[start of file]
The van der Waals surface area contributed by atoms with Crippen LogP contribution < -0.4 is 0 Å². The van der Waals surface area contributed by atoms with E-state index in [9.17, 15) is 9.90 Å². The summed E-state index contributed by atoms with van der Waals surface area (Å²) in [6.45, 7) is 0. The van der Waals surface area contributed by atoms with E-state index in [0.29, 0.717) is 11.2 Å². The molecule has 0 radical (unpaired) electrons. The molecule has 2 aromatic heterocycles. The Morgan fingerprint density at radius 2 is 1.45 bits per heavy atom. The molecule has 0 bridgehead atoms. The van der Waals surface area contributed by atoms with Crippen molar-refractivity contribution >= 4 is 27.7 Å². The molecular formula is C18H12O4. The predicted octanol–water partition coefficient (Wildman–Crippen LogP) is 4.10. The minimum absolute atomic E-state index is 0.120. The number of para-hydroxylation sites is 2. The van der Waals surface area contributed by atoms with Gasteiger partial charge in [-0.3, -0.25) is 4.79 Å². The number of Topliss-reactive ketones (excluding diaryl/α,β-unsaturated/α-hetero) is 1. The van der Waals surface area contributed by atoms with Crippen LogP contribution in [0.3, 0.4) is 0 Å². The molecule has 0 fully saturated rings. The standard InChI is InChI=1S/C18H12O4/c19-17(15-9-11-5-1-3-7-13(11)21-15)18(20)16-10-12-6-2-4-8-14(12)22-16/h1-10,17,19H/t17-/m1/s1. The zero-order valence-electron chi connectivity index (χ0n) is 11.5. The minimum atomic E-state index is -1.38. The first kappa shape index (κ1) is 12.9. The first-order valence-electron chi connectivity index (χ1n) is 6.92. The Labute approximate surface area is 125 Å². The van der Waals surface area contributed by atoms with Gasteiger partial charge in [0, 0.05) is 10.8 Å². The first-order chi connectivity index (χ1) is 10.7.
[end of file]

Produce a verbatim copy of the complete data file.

The van der Waals surface area contributed by atoms with Crippen LogP contribution < -0.4 is 0 Å². The van der Waals surface area contributed by atoms with E-state index in [9.17, 15) is 9.90 Å². The summed E-state index contributed by atoms with van der Waals surface area (Å²) in [6.45, 7) is 0. The van der Waals surface area contributed by atoms with E-state index in [0.29, 0.717) is 11.2 Å². The molecule has 0 radical (unpaired) electrons. The molecule has 2 aromatic heterocycles. The Morgan fingerprint density at radius 2 is 1.45 bits per heavy atom. The molecule has 0 bridgehead atoms. The van der Waals surface area contributed by atoms with Crippen molar-refractivity contribution >= 4 is 27.7 Å². The molecular formula is C18H12O4. The predicted octanol–water partition coefficient (Wildman–Crippen LogP) is 4.10. The minimum absolute atomic E-state index is 0.120. The number of para-hydroxylation sites is 2. The van der Waals surface area contributed by atoms with Gasteiger partial charge in [-0.3, -0.25) is 4.79 Å². The number of Topliss-reactive ketones (excluding diaryl/α,β-unsaturated/α-hetero) is 1. The van der Waals surface area contributed by atoms with Crippen LogP contribution in [0.3, 0.4) is 0 Å². The molecule has 0 fully saturated rings. The standard InChI is InChI=1S/C18H12O4/c19-17(15-9-11-5-1-3-7-13(11)21-15)18(20)16-10-12-6-2-4-8-14(12)22-16/h1-10,17,19H/t17-/m1/s1. The zero-order valence-electron chi connectivity index (χ0n) is 11.5. The minimum atomic E-state index is -1.38. The first kappa shape index (κ1) is 12.9. The first-order valence-electron chi connectivity index (χ1n) is 6.92. The Labute approximate surface area is 125 Å². The van der Waals surface area contributed by atoms with Gasteiger partial charge in [0, 0.05) is 10.8 Å². The first-order chi connectivity index (χ1) is 10.7.